Recently I’ve been surrounded by talk of death, life in relation to death, and afterlife. (mostly due to Sunday’s sermon God’s control over death) Besides getting me thinking about those aspects in my life, I began to think of them in regards to my characters. So this post is about death and writing.
Death is something we all face, as a result of sin. I’d venture to say many people fear it. Some welcome it. Some couldn’t care either way. Supposedly us teens live as if we’re immortal. (Which I do, btw. Although I’m not stupid…)
InAmerica, we like to distance ourselves from the stench and horror of death. Teens seem to have most their lives ahead of them-death is what happens to old people, right? Many teens seem to live without fear of death. Many Christians do too.
In writing, we generally like to depict our characters as realistic. (I’m sure there are exceptions) We want them to be relatable.
Something military personnel know is that training to kill is very different from actually killing on the battlefield and seeing your comrades die beside you. It used to be we’d dehumanize the enemy so they’d be ok killing them, but we’ve now realized that’s only a temporary fix. (it builds up until they can’t take it) When someone dies who is close to you, they take part of you with them. We get uncomfortable around death. Who wants to go to a funeral?
Hollywoodlikes to sterilize death. (again, there are exceptions.)Americalikes to sterilize death. (notice the bodies in coffins for viewing are never decaying or bloated, etc)
People do certain things automatically to avoid death. (for example, driving on the right side of the road)
[pauses to kill gnat that’s buzzing in front of him]
I’ve read books where adult characters seem like teens but without an explanation. What I mean is that they live like death will never come for them. And I don’t mean ignoring the reality of death, like Americans like to do. Now if there’s an explanation (for example, an immortal, untouchable character-but where’s the fun in that? Or perhaps a dude who has had everything taken from him so he charges recklessly into danger to destroy evil-although you would think he’d have some sense of avoiding death in order to take out more evil. But in that case, he doesn’t care if death comes for him, he may even welcome it.)
Anyway, I was challenged to look at my characters and see if they’re realistic. In my current series, I have six teens who work as a special unit within a space military organization. They’ve built for themselves starfighters with systems that are hard to penetrate. They would prefer to avoid death. And yet in a couple situations, they act recklessly. I will be checking the consistency here. (I feel almost like Thrawn, judging a character by the way they design things. ) The leader is rather fearless with the teen sense of immortality, but it is tempered by his desire to look after his friends and a love for his twin. Another is very fearful of death but a good friend of one of the team and ends up getting dragged into the battlefield. With them fighting in machines, it’s easier to be less personal when killing the bad guys, but it does affect at least one of the characters.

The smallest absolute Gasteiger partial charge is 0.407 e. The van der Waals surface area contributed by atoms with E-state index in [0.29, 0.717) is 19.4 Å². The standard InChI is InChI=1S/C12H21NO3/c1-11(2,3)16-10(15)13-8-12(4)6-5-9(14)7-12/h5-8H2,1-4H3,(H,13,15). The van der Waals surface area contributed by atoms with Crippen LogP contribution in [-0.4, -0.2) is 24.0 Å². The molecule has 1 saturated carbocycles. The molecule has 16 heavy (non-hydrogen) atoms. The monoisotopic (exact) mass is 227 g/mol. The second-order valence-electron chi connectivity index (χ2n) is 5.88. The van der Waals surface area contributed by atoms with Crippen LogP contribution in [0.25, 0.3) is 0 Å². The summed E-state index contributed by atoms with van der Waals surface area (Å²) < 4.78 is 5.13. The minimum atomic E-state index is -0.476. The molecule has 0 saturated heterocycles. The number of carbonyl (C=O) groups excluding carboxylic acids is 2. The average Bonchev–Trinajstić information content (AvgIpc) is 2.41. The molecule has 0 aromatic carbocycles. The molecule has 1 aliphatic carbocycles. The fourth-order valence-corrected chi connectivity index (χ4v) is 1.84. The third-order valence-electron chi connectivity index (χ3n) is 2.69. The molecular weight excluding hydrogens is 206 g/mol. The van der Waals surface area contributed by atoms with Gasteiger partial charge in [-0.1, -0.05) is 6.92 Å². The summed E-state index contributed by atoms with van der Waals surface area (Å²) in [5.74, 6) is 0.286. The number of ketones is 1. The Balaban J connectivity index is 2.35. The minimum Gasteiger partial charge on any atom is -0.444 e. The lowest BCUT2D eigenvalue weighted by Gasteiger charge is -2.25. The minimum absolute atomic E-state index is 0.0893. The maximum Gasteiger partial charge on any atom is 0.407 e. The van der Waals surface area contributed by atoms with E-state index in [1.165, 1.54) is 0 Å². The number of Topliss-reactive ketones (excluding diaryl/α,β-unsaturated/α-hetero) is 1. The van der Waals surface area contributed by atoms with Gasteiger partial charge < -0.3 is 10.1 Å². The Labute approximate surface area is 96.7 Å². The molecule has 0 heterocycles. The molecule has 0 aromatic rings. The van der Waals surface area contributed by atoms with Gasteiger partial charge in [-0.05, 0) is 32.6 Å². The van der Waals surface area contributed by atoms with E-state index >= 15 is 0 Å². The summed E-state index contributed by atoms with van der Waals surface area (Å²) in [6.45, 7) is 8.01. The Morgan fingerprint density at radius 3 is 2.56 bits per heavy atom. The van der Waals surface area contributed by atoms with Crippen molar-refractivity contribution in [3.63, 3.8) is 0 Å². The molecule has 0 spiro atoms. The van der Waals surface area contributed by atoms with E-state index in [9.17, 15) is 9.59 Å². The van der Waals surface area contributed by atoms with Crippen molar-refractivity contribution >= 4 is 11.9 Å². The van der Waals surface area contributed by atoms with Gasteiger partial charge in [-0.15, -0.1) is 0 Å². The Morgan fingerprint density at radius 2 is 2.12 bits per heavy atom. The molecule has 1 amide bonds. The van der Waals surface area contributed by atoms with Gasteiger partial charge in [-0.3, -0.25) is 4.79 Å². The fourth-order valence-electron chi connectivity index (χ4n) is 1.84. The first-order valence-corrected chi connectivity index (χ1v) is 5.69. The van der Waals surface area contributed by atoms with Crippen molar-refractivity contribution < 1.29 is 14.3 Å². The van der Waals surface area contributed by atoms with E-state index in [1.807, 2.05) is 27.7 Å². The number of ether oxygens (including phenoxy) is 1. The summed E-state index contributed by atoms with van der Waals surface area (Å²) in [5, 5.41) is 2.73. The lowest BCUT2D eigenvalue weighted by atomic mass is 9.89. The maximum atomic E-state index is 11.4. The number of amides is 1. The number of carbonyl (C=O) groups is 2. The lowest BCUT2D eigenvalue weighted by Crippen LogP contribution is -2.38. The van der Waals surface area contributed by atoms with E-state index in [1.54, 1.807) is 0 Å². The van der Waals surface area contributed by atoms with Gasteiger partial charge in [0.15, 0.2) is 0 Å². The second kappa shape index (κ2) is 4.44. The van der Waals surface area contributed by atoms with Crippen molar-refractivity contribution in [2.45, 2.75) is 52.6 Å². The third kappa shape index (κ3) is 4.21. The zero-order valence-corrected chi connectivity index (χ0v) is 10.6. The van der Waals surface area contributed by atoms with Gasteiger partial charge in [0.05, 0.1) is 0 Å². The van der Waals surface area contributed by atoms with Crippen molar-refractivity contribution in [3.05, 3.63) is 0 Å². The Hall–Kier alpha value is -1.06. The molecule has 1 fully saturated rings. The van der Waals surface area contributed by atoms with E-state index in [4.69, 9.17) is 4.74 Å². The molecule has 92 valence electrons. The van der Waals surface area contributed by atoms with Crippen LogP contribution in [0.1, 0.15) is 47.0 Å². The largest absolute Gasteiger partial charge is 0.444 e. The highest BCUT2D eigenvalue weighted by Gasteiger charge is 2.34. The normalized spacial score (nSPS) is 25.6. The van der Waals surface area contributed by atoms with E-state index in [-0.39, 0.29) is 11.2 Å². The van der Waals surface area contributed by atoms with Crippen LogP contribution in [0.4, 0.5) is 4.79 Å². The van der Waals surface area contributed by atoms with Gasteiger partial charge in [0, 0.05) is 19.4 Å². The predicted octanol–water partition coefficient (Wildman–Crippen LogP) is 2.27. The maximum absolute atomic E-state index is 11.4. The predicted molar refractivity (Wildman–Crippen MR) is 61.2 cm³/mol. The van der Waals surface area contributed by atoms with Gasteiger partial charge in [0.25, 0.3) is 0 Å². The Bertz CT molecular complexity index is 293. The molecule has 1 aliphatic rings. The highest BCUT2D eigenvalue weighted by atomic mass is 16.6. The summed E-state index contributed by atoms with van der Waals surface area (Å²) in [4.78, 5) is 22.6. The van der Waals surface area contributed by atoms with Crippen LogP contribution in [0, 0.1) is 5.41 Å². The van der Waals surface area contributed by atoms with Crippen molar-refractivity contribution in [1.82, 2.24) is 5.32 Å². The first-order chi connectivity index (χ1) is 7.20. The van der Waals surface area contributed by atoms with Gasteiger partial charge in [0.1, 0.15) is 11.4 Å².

Another character in the same book is a black-ops bounty hunter. He does strategize, but his confidence in his abilities often gives the appearance of fearlessness of death. He sees the death of the enemy as a necessary evil.
The villain detaches himself from it, excusing himself with the: ‘they’re just pawns/inferior beings’ argument. (somewhat like the Nazi)
How do your characters cope with death? (possibility of their own death, death of loved ones, death of enemies) Are they consistent in their view?
p.s. to clarify my previous statement, death doesn’t bother me much because I know where I’m going after it-it’s just a gateway to glory. However, I respect the lives of others, and I do not want to be mutilated because of stupidity. I wouldn’t like to die of a sickness though, or old age. (I work in a retirement home, I can say that, even if those who live there are really sweet. They’ve told me not to get old on many occasions.)